Electrically heated compression elements 19 and 11 are arranged inside the casing 1 for compressing limited portions of the tube 5' in a direction normal to the longitudinal axis of the tube. The elements 10 and ii are mounted on endless chains 12 and 13, respectively! The chains 12 and 13 run over sprocket wheels 14, 1.5 and 16, 17, respectively, the wheels 14 and 17 being rotated in the direction of arrows 18 and 19, respectively, by means, not shown. Additional compression elements mounted on additional endless chains, not shown, compress the continuously downwardly travelling tube 5' in a direction normal to the direction of the compression eifected by the elements 10 and 11 and in spaced relation thereto. The downward movement of the compression elements is imparted to the tube 5 while the elements engage the tube. This operation transforms the tube into consecutive closed containers 20. The goods to be filled into the containers, for example, sterilized milk, are supplied to the apparatus by means of a pipe 21 extending downwards through the forming element 3 into the tube 5. The supply of the milk is so adjusted that the liquid level remains at substantially the same location while the apparatus is in operation.

A heating device 23 is placed inside the newly formed tube 5' above the substance which is filled in the tube. This device 23 is preferably in the form of a hollow cylinder having a hollow wall and placed coaxially of the tube 5. As seen in Fig. 2 an electrically heated Wire 26 is arranged inside the hollow wall 24 of the device 23. Conduits 27 and 28 for supplying electric current to the wire 26 extend upwards through the interior of the tube 5'. The heating device is connected, by means of stays 29, with a pipe 46 whose purpose will be described later and which surrounds the filling pipe 21. If current is supplied, the wall 24 is heated and acts as a heat radiator. If the pipe 46 is omitted, the stays 29 are connected with the pipe 21.

An annular hollow sleeve 30 (Fig. 1) extends around the tube opposite the heating device 23. A coolant, for example, cool air or water is supplied to the interior of the sleeve 39 by means of a pipe 31 from a source, not shown. The wall 3-2 of the sleeve 3% which wall faces the tube 5' is provided with apertures through which the coolant is sprayed onto the outside of tube 5. If a liquid coolant is used, a means for receiving the coolant, for example, a trough 34, should be provided below the sleeve 3t When operation of the apparatus is begun, prior to the supply or" milk throu h the pipe 1, the continuously arriving band-like material 5 is transformed into the tube 5' from which empty containers are formed by compressing the tube by means of the aforedescribed compression elements. At the time the .ig device 23 is started and a coolant is applied to the outside of the newly formed tube in the vicinity of the heating device. The heat radiating from the device 23 raises the temperature of the inside of the tube 5' to about 306 C. whereby germs situated at and adjacent to the inten'or surface of the tube are destroyed. No harm is done to the tube material because it is simultaneously cooled'from the outside. While there is still no milk supplied to the apparatus superheated steam or another suitable heat carrier is temporarily conducted through the pipe 21 whereby the pipe 2 1 is heated, for example, to 330 C. and thereby sterilized. Since the heat carrier escapes through the open end of the pipe 21 which is inside the tube 5 which has been closed below said open end, the heat carrier flows upward in the tube 5' talcing'along the germs which may be inside the tube, and transporting the germs upward and outside of the tube.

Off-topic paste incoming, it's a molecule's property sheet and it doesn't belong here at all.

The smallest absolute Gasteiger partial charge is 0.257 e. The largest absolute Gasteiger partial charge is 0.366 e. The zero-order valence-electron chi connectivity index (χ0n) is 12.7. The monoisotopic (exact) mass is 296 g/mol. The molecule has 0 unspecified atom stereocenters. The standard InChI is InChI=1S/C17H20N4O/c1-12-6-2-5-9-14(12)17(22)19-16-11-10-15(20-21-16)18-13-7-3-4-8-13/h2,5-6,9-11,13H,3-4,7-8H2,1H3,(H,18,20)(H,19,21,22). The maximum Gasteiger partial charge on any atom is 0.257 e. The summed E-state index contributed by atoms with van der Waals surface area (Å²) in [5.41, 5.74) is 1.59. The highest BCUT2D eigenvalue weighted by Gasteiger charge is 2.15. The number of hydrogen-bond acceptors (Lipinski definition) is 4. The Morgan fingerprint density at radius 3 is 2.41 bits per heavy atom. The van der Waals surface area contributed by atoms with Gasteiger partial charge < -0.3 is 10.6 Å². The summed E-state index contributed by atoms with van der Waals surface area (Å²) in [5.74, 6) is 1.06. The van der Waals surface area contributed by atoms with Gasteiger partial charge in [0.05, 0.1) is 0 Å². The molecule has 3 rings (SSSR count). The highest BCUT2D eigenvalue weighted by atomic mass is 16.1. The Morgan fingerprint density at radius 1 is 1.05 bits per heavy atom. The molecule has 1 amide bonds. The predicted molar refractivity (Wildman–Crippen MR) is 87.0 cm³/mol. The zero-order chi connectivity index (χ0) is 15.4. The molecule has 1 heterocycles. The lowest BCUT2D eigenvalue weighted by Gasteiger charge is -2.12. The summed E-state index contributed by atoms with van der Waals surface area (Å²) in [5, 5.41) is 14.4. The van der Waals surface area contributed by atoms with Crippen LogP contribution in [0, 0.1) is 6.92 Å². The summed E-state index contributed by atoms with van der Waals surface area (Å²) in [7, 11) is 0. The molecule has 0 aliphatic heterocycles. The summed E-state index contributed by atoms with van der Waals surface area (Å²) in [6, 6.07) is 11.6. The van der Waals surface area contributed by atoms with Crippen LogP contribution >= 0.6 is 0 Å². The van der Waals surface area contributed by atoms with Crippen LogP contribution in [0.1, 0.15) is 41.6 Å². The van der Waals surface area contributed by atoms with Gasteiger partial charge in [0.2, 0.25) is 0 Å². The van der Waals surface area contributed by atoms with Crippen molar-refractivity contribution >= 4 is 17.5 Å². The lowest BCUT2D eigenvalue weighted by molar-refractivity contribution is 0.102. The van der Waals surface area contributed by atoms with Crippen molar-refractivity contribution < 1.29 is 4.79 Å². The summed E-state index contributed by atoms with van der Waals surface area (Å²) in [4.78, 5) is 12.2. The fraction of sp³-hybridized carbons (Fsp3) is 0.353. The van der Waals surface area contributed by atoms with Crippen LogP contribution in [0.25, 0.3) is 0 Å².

Thereupon supply of a heat carrier through the pipe 2?. is stopped and sterilized milk is filled through the pipe 21 into the interior of the tube 5 up to the level 22. Germs which may enter the tube 5' from above are new destroyed by the action of the device 23 so that no germs can come into contact with the sterile goods in the tube 5. If desired, a pipe 46, as shown in Fig. 2, may be arranged around the pipe 21 in spaced relation thereto and termina ing above the level of the sterilized goods in the tube. teiile air or another sterile gas may be continuously supplied through the pipe 46 into the interior of the tube 5', during normal operation of the apparatus. The sterile air or gas flows upwardly through the tube between the heating device and the inside of the tube, preventing passage of germs from the atmosphere towards the sterile goods.

Fig. 3 illustrates an embodiment of the invention whereby the inside of the newly formed tube 5 is heated by means of a gaseous r vaporous heat carrier. A hollow cylinder 42 having a hollow wall 41 is placed inside and coaxially of the tube 5, the interior of the wall 4-1 being supplied with a heat carrier, for example, superheated steam of 359 C., through a pipe 43 from a source, not shown. The side of the hollow wall 41 facing the inside of the tube 5 is provided with apertures .4 through which the heat carrier leaves the hollow wall and is blown against the inside of the tube 5. The outside of the tube 5 may be cooled in the manner illustrated in Fig. 1.